Some Thoughts Triggered by the Maryland Law Help Mobile Apps

Maryland is helping set the pace on mobile apps for access to justice.  The press release lists the impressive list of tools and resources included:

  • Access to the legal help pages maintained by the Maryland Judiciary with detailed information about which court handles a particular type of matter, available court resources, services, and forms for a wide range of legal topics.
  • Quick mobile access to the People’s Law Library of Maryland, the state’s legal information website.
  • Short self-help videos on topics designed to help those who do not have a lawyer.
  • One-page tip sheets that summarize the topics featured in the Judiciary’s self-help videos.
  • Information about the courts’ many self-help centers, including walk-in sites as well as phone and live-chat online services.
  • A direct link to call or connect via live chat with attorneys at the newly expanded Maryland Courts Self-Help Center.  Clicking the “chat button” will connect the user directly with an attorney at the Center for brief legal help on a broad range of civil (non-criminal) topics.
  • Court locations and directions.
  • A search function to find free or low-cost legal help using the People’s Law Library Legal Services Directory.  This feature also provides access to information about the many local bar association referral programs that can be used to find a private lawyer.
  • A “form finder” interactive program that searches for court forms based on case type and other specifics within a comprehensive directory of forms in both English and Spanish.  (This feature finds forms; however, completing and printing the forms still requires access to a computer.)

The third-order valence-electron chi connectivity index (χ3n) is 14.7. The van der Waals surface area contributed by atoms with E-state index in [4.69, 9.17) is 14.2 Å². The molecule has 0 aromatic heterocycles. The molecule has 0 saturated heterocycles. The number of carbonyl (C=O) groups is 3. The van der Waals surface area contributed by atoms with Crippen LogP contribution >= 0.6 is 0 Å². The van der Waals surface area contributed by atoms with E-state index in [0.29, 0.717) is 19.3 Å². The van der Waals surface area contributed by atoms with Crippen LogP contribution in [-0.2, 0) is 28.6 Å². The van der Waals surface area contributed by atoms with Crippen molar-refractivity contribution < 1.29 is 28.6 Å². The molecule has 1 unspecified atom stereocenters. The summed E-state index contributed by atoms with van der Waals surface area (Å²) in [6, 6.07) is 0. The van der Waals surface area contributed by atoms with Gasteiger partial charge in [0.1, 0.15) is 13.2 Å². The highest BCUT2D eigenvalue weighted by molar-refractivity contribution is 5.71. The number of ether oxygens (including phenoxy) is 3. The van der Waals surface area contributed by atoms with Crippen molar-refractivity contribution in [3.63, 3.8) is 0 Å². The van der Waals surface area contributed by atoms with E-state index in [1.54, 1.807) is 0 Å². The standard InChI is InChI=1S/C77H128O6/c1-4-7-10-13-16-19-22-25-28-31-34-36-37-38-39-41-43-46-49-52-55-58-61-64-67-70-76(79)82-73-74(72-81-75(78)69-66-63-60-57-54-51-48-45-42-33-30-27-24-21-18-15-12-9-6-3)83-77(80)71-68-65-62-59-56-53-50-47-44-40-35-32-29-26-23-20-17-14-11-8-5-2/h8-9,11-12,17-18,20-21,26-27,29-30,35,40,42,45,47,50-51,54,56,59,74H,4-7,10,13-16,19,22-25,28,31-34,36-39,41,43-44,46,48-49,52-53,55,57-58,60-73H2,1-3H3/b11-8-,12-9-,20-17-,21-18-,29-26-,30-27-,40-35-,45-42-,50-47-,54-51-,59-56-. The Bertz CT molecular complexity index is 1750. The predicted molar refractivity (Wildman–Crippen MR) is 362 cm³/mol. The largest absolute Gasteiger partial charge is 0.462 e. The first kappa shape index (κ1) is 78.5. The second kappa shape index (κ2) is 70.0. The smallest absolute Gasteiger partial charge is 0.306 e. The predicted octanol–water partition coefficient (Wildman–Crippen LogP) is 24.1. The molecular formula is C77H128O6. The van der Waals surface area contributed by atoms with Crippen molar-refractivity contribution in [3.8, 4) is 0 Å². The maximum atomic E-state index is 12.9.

• Locations and directions to Maryland’s many public law libraries.
  • Access to information about how to find a mediator, a consumer guide to mediation, and information about community mediation centers across the state.
  • Free access to Westlaw and Lexis versions of the Maryland Code and Maryland Rules.
  • Information about how to request an American Sign Language or foreign language interpreter for a court proceeding or program.  (This information currently is available in English and Spanish.)
  • Information for court users on how to request a special needs accommodation.

I hope that the comprehensiveness of this list will remind other states of what can be done.

I hope states will also remember how important it is to fully convert the content so that it can be easily read on devices with small screens (obviously more important for phones than tablets).  This is particularly important when there is a search window.

I also hope that designers will think of the huge benefits that can be obtained by using the geolocation capacities, so that people may not have to select the part of the jurisdiction they want  help with (such as courts, legal aid, etc).  Indeed hopefully this can be expanded to help people find the right courtroom or office (ideally through linkage to the case database.)

Finally, I hope states will be thinking about offering mobile triage tools, rather than a menu of information.

Congrats again.

 

 

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About richardzorza

I am deeply involved in access to justice and the patient voice movement.
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